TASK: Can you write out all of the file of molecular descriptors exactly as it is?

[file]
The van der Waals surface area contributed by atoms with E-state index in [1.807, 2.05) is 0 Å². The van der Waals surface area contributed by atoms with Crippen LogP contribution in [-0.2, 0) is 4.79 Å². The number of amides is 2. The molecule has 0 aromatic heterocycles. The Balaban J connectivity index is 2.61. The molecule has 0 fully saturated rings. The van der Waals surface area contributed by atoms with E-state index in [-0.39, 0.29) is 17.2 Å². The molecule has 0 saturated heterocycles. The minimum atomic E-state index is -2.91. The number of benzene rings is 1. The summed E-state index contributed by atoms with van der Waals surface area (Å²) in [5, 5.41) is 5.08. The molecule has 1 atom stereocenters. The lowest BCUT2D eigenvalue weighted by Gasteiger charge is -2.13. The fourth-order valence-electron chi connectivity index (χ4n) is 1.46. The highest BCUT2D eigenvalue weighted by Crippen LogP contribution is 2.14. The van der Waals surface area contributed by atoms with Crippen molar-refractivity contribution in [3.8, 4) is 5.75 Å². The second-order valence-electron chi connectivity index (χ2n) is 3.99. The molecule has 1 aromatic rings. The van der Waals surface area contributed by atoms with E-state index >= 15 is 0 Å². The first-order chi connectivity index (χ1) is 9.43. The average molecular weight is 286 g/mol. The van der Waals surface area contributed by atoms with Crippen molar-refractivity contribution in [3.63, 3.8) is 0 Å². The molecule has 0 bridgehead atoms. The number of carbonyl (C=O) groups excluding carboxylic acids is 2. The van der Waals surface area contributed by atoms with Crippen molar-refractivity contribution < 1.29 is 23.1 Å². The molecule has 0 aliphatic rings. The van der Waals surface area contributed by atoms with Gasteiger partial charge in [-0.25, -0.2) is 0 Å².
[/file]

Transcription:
The van der Waals surface area contributed by atoms with E-state index in [1.807, 2.05) is 0 Å². The van der Waals surface area contributed by atoms with Crippen LogP contribution in [-0.2, 0) is 4.79 Å². The number of amides is 2. The molecule has 0 aromatic heterocycles. The Balaban J connectivity index is 2.61. The molecule has 0 fully saturated rings. The van der Waals surface area contributed by atoms with E-state index in [-0.39, 0.29) is 17.2 Å². The molecule has 0 saturated heterocycles. The minimum atomic E-state index is -2.91. The number of benzene rings is 1. The summed E-state index contributed by atoms with van der Waals surface area (Å²) in [5, 5.41) is 5.08. The molecule has 1 atom stereocenters. The lowest BCUT2D eigenvalue weighted by Gasteiger charge is -2.13. The fourth-order valence-electron chi connectivity index (χ4n) is 1.46. The highest BCUT2D eigenvalue weighted by Crippen LogP contribution is 2.14. The van der Waals surface area contributed by atoms with Crippen molar-refractivity contribution in [3.8, 4) is 5.75 Å². The second-order valence-electron chi connectivity index (χ2n) is 3.99. The molecule has 1 aromatic rings. The van der Waals surface area contributed by atoms with E-state index >= 15 is 0 Å². The first-order chi connectivity index (χ1) is 9.43. The average molecular weight is 286 g/mol. The van der Waals surface area contributed by atoms with Crippen molar-refractivity contribution in [3.63, 3.8) is 0 Å². The molecule has 0 bridgehead atoms. The number of carbonyl (C=O) groups excluding carboxylic acids is 2. The van der Waals surface area contributed by atoms with Crippen molar-refractivity contribution < 1.29 is 23.1 Å². The molecule has 0 aliphatic rings. The van der Waals surface area contributed by atoms with Gasteiger partial charge in [-0.25, -0.2) is 0 Å².